Armagideon Time

As mentioned a couple of entries back, I’ve been seeking out period soundtrack LPs with a punk and/or new wave slant. There weren’t nearly as many of them as the youth-marketed cinema of the era would lead one to believe. Outside of some cult outliers and scene-focused documentaries, the licensed soundtrack thing for teen flicks didn’t really pick up steam until the mid-Eighties — and even then in a slow roll marked by an emphasis on forgettable session musician jams.

Individually checking for every likely candidate was a tedious (and generally fruitless) process, so I decided to put Discogs robust search tools to use to get an overview of what exactly had been released. Starting with a fairly broad set of parameters — soundstracks, pop, new wave, 1978 through 1986 — I fiddled with the extremely handy custom filters (release format, nation of release, etc) until things had been narrowed down into a list of a hundred or items.

At least half of these ended up being duplicate entries or stuff with which I was already familiar. There were also a sizable number of selections which stretched the definition of new wave or made the cut because of a single token Police or Talking Heads track. Discounting those left behind a pretty slim list of releases. I’d expected as much, but had still be hoping out for at least a few timelost gems.

Mark Spitz...and pogos, too.

The only intriguing entry was for the soundtrack to That Summer, a 1979 British coming of age flick set at a seaside resort town. I’d never heard of it before, but the release date the country of origin sounded promising enough to click through to the tracklist…

A1 Ian Dury And The Blockheads – Sex & Drugs & Rock & Roll
A2 Mink DeVille - Spanish Stroll
A3 Elvis Costello – (I Don’t Want To Go To) Chelsea
A4 The Boomtown Rats – She’s So Modern
A5 The Zones – New Life
A6 The Only Ones – Another Girl, Another Planet
A7 Wreckless Eric – Whole Wide World
A8 Patti Smith Group – Because The Night

B1 The Boomtown Rats – Kicks
B2 The Ramones - Rockaway Beach
B3 The Undertones – Teenage Kicks
B4 Eddie And The Hot Rods – Do Anything You Wanna Do
B5 Ian Dury And The Blockheads – What A Waste
B6 Nick Lowe – I Love The Sound Of Breaking Glass
B7 Elvis Costello – Watching The Detectives
B8 Richard Hell & The Voidoids – Blank Generation

…which then sent me scrambling to find a copy on Discogs’ marketplace.

It was astounding I’d never heard of this soundtrack before, but I also didn’t really get into most of the featured artists until I’d started the switch from records to compact discs as my format of choice.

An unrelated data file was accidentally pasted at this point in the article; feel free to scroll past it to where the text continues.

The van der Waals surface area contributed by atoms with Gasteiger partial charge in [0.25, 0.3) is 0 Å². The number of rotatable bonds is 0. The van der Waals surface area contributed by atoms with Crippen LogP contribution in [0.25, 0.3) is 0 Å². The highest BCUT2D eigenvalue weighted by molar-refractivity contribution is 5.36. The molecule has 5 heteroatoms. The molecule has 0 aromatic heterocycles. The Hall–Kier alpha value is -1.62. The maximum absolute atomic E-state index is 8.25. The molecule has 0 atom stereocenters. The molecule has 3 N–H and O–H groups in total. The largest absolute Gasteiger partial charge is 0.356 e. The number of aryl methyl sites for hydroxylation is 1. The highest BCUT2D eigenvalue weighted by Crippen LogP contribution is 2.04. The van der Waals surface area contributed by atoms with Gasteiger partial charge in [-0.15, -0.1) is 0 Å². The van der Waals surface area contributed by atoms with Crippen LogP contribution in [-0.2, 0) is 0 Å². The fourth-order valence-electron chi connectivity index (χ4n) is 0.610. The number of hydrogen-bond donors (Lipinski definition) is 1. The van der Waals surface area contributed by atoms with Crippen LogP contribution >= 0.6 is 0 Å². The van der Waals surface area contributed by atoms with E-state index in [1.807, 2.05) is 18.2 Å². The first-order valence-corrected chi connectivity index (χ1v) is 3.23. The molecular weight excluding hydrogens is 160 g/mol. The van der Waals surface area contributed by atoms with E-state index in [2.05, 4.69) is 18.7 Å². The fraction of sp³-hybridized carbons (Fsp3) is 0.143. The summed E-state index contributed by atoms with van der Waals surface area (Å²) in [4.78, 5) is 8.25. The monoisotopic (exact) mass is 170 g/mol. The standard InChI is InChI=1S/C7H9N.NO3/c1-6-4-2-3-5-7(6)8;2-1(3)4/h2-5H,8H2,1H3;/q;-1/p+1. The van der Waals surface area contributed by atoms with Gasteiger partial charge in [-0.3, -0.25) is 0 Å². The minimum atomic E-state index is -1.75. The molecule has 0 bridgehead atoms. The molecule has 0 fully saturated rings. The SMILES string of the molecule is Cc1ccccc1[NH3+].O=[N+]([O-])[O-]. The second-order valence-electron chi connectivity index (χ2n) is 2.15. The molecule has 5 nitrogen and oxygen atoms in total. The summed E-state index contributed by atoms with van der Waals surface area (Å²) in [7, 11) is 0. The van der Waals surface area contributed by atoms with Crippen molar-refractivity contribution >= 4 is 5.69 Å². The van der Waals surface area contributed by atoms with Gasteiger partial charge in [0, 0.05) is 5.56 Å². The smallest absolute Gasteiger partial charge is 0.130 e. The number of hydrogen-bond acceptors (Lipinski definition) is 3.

One of my earliest and most significant CD purchases was Rhino’s D.I.Y. set of early punk and wave comps. The material and artists featured on That Summer were heavily represented on both the “UK Pop” and “NYC Scene” D.I.Y. collections, adding to the weirdly recursive loop of retroactive nostalgia. I’d be hard pressed to name another compilation of such uniform high quality.

Four top-notch cuts are usually enough to motivate a purchase on my part. Ten out of eighteen is absolutely unheard of. Hell, I would’ve bought it on the strengths of “Another Girl, Another Planet” and “Teenage Kicks” alone.

That Summer has become one of my go-to records for, well, this summer. It arrived on the same morning I started putting together the new entertainment center and spun the entire thing at least three times while I struggled with Ikea’s shittly little hex wrench tool and pictogram instructions, stopping only when I had to disconnect the turntable. It’s an easy listen for lazy afternoons and weekend chores, and pairs perfectly with K-Tel’s equally excellent The Main Event comp if you’re looking for an extended jaunt in to the mythic realm of 1979′s punk/pop crossover moment.

Related posts:

  1. Back to Wax #26: The eternal war
  2. Back to Wax #16: Bjorn free
  3. Back to Wax #25: Gone to market

One Response to “Back to Wax #31: This summer”

  1. Radoye

    That is a killer tracklist!

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